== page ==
Reading the ‘sporting news’ on a quiet afternoon, the report of a melee involving some of the game’s biggest names gave me an idea.
Government subsidies please!
Time passes slowly in head office on a Thursday afternoon – and one can be tempted to turn early to the football tipping competition. Must avoid temptation: that would leave me with nothing to do on Friday.
So on Thursday afternoons I turn to the collection of legal newsletters sent to the bank by the modern legal firms that have somehow arrived at the conclusion that impressing me with an insightful analysis into judicial events is somehow more beneficial to client relations than, say, a nice little lunch at Alfredos.
This week my attention was caught by a decision of the New South Wales Supreme Court – Roufeil & Anor v Noel Linder & Anor.
According to the judgement, a company called Easter Logistics Pty Limited acquired the business of a company called Macksville Haulage Pty Limited. The purchase price was a promise to pay the vendor’s liabilities to employees, trade creditors and sub-contractors. Notably, Easter Logistics was not required to pay any taxation liabilities. The judge described this transaction as “extraordinary”.
Easter Logistics sold the business about 12 months later to another company called Easter Group Pty Limited, again on the basis that the purchaser would assume liability for its trade debts and employee claims – and no other payment.
Noting that the vendors and purchasers had at least one common director and shareholder, the judge observed “a pattern of conduct by the officers concerned of ignoring the taxation liabilities of companies conducting the businesses, of transferring the company’s assets and business to a new shell, which would pay key trade creditors, and leaving behind a company without assets to meet its other liabilities”.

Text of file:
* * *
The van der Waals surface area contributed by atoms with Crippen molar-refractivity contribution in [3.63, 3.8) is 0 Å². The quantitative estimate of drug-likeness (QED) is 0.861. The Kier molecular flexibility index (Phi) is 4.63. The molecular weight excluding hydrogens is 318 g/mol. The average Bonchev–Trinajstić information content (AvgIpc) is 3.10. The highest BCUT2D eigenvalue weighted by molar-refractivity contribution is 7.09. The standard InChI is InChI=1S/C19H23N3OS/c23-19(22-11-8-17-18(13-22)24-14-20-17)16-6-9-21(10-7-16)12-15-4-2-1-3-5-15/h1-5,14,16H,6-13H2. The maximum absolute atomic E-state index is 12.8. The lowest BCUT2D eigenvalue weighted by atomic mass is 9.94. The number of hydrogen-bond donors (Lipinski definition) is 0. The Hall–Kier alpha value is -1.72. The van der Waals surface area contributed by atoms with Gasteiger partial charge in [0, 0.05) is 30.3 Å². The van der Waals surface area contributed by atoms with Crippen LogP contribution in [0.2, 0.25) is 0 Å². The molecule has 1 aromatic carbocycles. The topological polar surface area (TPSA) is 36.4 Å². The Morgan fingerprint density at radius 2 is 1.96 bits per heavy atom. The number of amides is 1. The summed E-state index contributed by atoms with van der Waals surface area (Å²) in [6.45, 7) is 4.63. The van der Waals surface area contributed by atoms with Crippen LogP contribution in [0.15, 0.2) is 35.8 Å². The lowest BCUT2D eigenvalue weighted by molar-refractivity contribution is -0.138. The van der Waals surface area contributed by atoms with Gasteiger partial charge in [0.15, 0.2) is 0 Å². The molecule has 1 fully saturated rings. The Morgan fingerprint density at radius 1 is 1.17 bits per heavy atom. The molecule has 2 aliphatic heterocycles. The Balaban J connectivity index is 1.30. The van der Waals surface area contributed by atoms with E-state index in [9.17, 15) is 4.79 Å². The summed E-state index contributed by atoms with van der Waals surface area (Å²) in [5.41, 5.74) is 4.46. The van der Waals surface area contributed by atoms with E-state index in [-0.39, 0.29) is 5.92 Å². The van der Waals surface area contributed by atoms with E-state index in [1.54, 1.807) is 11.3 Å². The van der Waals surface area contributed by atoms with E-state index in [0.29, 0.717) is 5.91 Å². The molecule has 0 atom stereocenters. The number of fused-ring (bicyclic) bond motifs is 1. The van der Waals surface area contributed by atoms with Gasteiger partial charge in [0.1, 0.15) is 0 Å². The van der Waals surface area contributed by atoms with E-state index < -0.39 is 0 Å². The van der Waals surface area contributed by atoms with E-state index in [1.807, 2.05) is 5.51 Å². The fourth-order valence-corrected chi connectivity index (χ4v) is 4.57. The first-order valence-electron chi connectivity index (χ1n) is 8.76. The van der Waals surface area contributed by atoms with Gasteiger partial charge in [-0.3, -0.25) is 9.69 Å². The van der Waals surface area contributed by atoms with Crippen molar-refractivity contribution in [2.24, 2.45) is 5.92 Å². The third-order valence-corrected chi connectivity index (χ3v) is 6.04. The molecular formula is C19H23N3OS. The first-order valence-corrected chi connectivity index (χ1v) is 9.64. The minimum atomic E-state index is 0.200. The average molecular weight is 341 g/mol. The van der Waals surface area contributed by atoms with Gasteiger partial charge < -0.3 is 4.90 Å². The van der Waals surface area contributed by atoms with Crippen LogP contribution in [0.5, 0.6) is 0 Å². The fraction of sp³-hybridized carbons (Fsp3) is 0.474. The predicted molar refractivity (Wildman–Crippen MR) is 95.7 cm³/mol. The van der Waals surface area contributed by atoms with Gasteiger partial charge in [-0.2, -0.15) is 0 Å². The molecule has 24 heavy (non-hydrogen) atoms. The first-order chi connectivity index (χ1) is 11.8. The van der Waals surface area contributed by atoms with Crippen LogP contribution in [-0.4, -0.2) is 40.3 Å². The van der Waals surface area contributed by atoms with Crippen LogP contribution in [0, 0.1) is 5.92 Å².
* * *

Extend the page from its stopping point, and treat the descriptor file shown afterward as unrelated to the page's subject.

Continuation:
The directors of the company were not high-profile sportsmen or women, have not been featured in the financial press, and have never appeared on television, so it will come as no surprise that the legal action did not involve ASIC. In fact, it was an insolvent trading claim commenced by liquidators, who, if they can actually receive the amount of the judgement, will recover more than $1 million for creditors.
(Your correspondent will not waste any words observing any irony in ASIC’s inability to adequately resource the prosecution of insolvent trading – even though it generates sufficient funds to contribute hundreds of millions of dollars to consolidated revenue – impacting most significantly on the Australian Taxation Office.)
What piqued your correspondent’s interest was the observations by the judge who recorded his concern about “what appears to be the involvement of well-known firms of accountants and solicitors in the transaction” and explained that he was going to consider giving notice to the accountants and solicitors to show cause as to why their involvement should not be referred to their professional associations.
This struck your correspondent as a possible solution for the entrepreneurs currently inundating this website with complaints about the burdens of tax compliance.
After all, if the use of phoenix companies is acceptable (it must be, otherwise ASIC would do something about it), and if well known firms of accountants and solicitors are providing advice on setting up such arrangements, then perhaps what is needed is a program of government grants to subsidise professional advice.
That would ensure that such arrangements are freely and equally available to all businesses, whether large or small.
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(Ed: Thanks very little for your very cynical remarks, Mr Banker. SmartCompany of course in no way endorses adopting phoenix strategies to escape their tax liabilities. And seriously, neither does Mr Banker.)
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